Advertising trust improves as young embrace industry

advertising 2For the first time in a decade, advertising is no longer the UK’s least trusted industry, with both the Government and media now having the dubious honour, with increased approval among younger consumers one of the biggest drivers of the image makeover.

That is according to the Advertising Association’s new Value of Trust report, which has been compiled by UK ad sector think tank Credos.

Unveiled at an industry breakfast briefing in London today, the research shows that advertising (up from 23% last year to 30%) is now the fifth most trusted sector, behind the medical profession (73%), banking (48%), telecoms (43%) and energy (32%), while Government and media have crashed to the bottom (26%).

The report also includes a new analysis by effectiveness expert Peter Field, which reveals that trust has leapt from seventh to second place as a driver of brand effectiveness and financial performance. It also shows brands who moved away from building longer term trust to concentrate on short-term marketing tactics to defend sales during Covid-19 suffered from falls in profit margins and business effectiveness lasting longer than the economic downturn.

One of the key findings is the emergence of a ‘generational digital divide’, with 50% of young people trusting the ads they see or hear compared to just 22% of the over 55s. Television remains the most trusted media channel overall, with 41% trust, while trust in online advertising channels has been rising quickly among the younger generation. They are now almost four times as likely to trust online ads as the over 55s.

Credos’ research continues to demonstrate that people’s enjoyment of advertising is the single biggest factor in whether someone trusts it or not. On the other hand, being bombarded by advertising is the single biggest driver of distrust.

In March, industry chiefs hailed the results of a recent campaign promoting the work of the Advertising Standards Authority, which revealed that those who saw or heard its ads were more than twice as likely to trust the ad industry, and twice as likely to trust most ads than those who didn’t.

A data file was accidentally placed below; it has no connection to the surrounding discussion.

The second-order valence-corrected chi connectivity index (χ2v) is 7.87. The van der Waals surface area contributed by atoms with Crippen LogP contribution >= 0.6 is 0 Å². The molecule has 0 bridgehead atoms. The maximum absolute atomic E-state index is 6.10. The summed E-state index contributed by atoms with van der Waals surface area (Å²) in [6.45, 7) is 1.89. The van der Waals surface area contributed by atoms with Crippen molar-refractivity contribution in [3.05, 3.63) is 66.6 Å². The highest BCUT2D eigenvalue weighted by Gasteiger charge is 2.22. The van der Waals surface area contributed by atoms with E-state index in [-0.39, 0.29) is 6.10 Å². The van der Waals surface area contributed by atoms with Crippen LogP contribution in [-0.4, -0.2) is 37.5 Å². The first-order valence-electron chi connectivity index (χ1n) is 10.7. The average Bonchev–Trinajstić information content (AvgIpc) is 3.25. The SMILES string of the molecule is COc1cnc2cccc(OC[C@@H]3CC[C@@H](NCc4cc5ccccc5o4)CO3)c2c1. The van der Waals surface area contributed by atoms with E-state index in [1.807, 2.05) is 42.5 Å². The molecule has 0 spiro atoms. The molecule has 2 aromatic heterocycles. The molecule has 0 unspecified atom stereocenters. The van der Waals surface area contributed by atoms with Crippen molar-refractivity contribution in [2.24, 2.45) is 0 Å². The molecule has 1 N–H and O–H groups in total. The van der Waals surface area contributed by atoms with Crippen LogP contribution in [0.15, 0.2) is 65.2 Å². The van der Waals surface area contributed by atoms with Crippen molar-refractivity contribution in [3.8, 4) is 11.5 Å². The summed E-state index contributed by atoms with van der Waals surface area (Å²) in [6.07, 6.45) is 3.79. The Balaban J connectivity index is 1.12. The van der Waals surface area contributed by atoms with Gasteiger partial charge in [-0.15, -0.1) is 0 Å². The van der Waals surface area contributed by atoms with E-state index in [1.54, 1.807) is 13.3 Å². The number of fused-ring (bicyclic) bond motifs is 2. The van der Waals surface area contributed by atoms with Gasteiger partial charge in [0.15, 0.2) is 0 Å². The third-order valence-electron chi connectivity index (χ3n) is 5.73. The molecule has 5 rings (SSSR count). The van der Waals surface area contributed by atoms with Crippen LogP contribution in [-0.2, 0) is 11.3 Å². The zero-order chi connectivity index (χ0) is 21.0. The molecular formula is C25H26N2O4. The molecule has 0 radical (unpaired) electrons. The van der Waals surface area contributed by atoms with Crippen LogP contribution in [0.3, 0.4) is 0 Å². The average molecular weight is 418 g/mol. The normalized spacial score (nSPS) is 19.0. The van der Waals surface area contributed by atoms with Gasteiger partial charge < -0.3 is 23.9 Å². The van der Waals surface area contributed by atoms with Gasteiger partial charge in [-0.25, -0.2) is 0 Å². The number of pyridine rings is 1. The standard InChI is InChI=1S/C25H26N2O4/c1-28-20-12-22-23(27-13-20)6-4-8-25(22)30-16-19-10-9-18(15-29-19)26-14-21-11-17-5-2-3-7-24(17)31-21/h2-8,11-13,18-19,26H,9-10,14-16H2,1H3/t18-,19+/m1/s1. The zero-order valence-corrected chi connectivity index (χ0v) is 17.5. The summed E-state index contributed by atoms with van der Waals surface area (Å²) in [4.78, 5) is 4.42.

The Value of Trust report also contains the results of YouGov/Credos polling among 107 MPs in January, which found that those who do not trust the advertising industry are five times more likely to support greater government intervention to regulate the sector. Overall, 39% of surveyed MPs trust the industry, 33% distrust it, and a further 23% neither trust nor distrust the industry.

Credos director Dan Wilks said: “If people want to truly understand the value of trust in advertising to them, it is best described as results, regulation, and recruitment, or the ‘3R’s of Trust’. Firstly, when it comes to results, trust in brands and trust in advertising media increases profits and overall effectiveness. Secondly, our research shows politicians and policymakers are more likely to impose regulation on an industry deemed untrustworthy. Finally, trust in our industry, its values, and ways of working, is key to attracting and retaining the best talent.”

Advertising Association chief executive Stephen Woodford added: [This] research shows that public trust is improving, especially among younger people – and we must keep building on this.  Improving the public’s advertising experience, through more engaging creativity and well-planned media exposure, not only improves trust but drives better business outcomes too.”

The report provides insights and tools to practitioners across the advertising industry. For agencies, it evidences why it is so important to create enjoyable ads wherever possible. Brands can use it as a checklist of what to do more of and less of to build trust, and how those decisions drive profitability. It also reminds media owners that building trusted platforms drives greater demand and in turn greater profitability.

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